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I'm writing a section about some mathematical properties and have trouble with the use of articles (indefinite/definite/no).

I could come up with the following variants, but don't know which one is the correct one. What I want to say is that if we pick any values for A and B, considering they are integers, there will be items such as (A, B, 2), (A, B, 3), ..

Which article should come before item?

  • For any A and any B, there will be an item (A, B, C) such that C > 1.
  • For any A and any B, there will be item (A, B, C) such that C > 1.
  • For any A and any B, there will be the item (A, B, C) such that C > 1.
  • For any A and any B, there will be items (A, B, C) such that C > 1.
  • For any A and any B, there will be items of the form (A, B, C) such that C > 1.
  • Is (A, B, C) functioning as a single item, such as a specific point in a 3-Dimensional plane? If so, use the first variation. If it is a group of three items, such as item A, item B, and item C, then use "For any A and any B, there will be items (A, B, C) such that C > 1." – user97641 Nov 17 '14 at 20:45
  • What exactly do you wish to convey? Surely it makes a difference if there will always be exactly one, sometimes more than one, or always more than one item satisfying the condition. It's somewhat "domain-specific" whether item (A, B, C) validly identifies such an item, as opposed to calling it an item of the form (A, B, C). – FumbleFingers Nov 17 '14 at 21:00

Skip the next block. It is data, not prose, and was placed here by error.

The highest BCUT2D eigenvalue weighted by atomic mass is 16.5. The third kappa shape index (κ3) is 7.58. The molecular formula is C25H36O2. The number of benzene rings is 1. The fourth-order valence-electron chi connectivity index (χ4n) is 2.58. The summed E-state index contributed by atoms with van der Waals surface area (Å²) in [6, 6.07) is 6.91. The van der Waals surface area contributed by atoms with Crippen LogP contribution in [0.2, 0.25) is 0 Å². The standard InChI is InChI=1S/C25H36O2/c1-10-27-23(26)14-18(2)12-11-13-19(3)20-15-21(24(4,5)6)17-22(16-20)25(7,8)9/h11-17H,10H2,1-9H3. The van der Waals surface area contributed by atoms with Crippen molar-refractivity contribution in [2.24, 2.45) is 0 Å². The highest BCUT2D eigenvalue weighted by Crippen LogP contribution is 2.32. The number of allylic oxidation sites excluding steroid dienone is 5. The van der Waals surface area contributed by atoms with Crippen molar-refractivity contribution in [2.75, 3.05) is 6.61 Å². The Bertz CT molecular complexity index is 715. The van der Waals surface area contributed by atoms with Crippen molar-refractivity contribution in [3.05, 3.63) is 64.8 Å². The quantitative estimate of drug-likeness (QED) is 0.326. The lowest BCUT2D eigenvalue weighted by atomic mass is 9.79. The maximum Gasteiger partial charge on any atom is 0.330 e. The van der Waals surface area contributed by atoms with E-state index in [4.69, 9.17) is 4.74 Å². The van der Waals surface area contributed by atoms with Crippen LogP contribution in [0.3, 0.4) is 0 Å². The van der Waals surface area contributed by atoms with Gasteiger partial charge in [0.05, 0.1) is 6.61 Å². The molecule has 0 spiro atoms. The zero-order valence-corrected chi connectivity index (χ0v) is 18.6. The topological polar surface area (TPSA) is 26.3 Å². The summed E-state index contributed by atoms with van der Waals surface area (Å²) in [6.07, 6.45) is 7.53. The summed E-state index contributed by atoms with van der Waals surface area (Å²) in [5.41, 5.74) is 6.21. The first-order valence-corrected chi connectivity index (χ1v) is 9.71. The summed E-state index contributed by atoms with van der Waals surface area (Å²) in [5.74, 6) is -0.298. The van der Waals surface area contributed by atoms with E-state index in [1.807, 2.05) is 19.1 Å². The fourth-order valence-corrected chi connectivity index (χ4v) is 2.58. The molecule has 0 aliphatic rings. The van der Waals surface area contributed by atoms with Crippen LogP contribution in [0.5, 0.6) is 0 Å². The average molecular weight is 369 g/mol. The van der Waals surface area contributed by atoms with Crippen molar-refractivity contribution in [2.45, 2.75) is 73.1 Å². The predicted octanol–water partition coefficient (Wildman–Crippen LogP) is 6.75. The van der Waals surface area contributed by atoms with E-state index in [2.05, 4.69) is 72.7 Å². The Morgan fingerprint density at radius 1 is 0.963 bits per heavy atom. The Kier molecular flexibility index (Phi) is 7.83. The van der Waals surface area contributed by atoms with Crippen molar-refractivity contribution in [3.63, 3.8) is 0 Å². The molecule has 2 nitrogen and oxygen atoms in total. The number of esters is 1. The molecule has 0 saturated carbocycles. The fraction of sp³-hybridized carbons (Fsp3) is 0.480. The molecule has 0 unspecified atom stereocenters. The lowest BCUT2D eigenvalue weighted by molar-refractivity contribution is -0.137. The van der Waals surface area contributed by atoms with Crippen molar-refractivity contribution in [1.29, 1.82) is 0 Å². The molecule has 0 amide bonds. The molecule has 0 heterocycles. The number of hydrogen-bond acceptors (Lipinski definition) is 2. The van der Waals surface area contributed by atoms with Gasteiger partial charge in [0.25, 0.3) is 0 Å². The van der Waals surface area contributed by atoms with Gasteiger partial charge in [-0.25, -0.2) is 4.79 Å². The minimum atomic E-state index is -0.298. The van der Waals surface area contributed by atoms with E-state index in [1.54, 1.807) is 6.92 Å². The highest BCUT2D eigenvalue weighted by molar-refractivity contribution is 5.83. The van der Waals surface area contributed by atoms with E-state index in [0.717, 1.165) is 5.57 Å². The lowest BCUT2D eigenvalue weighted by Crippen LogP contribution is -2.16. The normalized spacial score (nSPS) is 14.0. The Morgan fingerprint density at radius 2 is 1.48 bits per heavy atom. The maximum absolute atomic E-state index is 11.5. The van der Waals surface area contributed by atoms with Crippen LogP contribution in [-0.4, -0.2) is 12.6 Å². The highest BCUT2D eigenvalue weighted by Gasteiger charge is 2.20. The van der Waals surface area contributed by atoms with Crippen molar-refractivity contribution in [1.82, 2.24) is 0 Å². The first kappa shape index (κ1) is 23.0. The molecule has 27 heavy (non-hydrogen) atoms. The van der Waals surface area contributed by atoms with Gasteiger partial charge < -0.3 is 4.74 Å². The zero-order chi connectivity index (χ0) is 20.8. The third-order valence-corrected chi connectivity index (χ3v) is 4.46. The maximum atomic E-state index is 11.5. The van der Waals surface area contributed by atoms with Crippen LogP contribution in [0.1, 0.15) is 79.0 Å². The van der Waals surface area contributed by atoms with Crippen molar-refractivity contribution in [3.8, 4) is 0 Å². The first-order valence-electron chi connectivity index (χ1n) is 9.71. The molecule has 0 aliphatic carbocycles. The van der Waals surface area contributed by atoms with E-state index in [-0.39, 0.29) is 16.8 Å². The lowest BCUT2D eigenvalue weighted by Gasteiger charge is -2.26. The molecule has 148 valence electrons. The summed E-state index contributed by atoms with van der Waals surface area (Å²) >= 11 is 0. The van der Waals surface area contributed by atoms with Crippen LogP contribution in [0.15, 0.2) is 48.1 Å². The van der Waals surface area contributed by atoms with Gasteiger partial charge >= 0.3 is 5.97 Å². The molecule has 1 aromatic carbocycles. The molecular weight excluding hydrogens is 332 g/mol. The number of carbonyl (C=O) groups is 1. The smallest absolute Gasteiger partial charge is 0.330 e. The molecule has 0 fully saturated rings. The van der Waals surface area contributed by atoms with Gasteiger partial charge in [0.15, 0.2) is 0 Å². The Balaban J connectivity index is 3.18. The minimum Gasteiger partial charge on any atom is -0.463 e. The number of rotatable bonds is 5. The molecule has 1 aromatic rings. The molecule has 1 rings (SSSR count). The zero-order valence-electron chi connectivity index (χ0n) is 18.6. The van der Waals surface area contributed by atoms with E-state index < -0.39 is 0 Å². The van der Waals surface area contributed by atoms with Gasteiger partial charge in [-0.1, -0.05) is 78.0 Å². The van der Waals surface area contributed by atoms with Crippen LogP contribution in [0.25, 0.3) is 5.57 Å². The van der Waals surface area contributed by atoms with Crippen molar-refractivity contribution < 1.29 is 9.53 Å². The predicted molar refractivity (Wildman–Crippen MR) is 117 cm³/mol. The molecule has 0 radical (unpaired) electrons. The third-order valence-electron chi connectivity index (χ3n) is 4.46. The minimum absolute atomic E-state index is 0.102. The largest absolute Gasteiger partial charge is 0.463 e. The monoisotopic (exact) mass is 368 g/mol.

• I updated the question. – Wickoo Nov 17 '14 at 21:08
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    None of the above. Use mathematical language. "For any integers A and B, there is an integer C>1 such that ...". And I don't know whether to complete this with "an item of the form (A,B,C) exists" or "(A,B,C) is an item" because I don't understand exactly what you want to say. Is the triple of integers an item, or are items something that is associated with a triple of integers? – Peter Shor Nov 17 '14 at 21:38
  • @PeterShor - you should make that into an answer. These words have specific meanings in mathematics, which may or may not be related to the general usage. All of his examples make sense, but they have different meanings. – Jasmine Nov 17 '14 at 23:52
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The correct article to use is "an". However, the fact that people don't actually understand what any of your sentences mean indicates that you are not being precise enough. Put the sentence in more mathematical language.

I think that what you mean is either:

For any integers A and B, there is an integer C > 1 such that an item of the form (A,B,C) exists,

or

For any integers A and B, there is an integer C > 1 such that (A,B,C) is an item.

Which of these you should use depends on the exact definition of an item, which we cannot deduce from your question.

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